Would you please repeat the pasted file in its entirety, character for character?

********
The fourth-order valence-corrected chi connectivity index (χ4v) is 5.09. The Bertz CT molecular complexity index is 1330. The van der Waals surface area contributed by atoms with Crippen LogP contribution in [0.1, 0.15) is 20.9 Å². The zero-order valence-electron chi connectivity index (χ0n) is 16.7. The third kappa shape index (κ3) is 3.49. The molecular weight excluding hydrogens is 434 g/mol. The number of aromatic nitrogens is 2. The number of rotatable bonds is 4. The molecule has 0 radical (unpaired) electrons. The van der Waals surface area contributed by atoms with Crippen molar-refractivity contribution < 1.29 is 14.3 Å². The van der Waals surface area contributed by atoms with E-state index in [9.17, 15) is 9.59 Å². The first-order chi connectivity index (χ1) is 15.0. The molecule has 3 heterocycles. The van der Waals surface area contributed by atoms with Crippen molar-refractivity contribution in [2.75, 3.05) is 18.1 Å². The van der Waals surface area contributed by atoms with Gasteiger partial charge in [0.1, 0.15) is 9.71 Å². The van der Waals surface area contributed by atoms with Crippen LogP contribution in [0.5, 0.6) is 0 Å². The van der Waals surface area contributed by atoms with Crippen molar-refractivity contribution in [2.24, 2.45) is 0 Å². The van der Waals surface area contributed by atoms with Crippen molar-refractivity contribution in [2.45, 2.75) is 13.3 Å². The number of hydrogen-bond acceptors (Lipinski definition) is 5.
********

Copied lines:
The fourth-order valence-corrected chi connectivity index (χ4v) is 5.09. The Bertz CT molecular complexity index is 1330. The van der Waals surface area contributed by atoms with Crippen LogP contribution in [0.1, 0.15) is 20.9 Å². The zero-order valence-electron chi connectivity index (χ0n) is 16.7. The third kappa shape index (κ3) is 3.49. The molecular weight excluding hydrogens is 434 g/mol. The number of aromatic nitrogens is 2. The number of rotatable bonds is 4. The molecule has 0 radical (unpaired) electrons. The van der Waals surface area contributed by atoms with Crippen molar-refractivity contribution < 1.29 is 14.3 Å². The van der Waals surface area contributed by atoms with E-state index in [9.17, 15) is 9.59 Å². The first-order chi connectivity index (χ1) is 15.0. The molecule has 3 heterocycles. The van der Waals surface area contributed by atoms with Crippen molar-refractivity contribution in [2.75, 3.05) is 18.1 Å². The van der Waals surface area contributed by atoms with Gasteiger partial charge in [0.1, 0.15) is 9.71 Å². The van der Waals surface area contributed by atoms with Crippen LogP contribution in [0.5, 0.6) is 0 Å². The van der Waals surface area contributed by atoms with Crippen molar-refractivity contribution in [2.24, 2.45) is 0 Å². The van der Waals surface area contributed by atoms with Crippen molar-refractivity contribution in [2.45, 2.75) is 13.3 Å². The number of hydrogen-bond acceptors (Lipinski definition) is 5.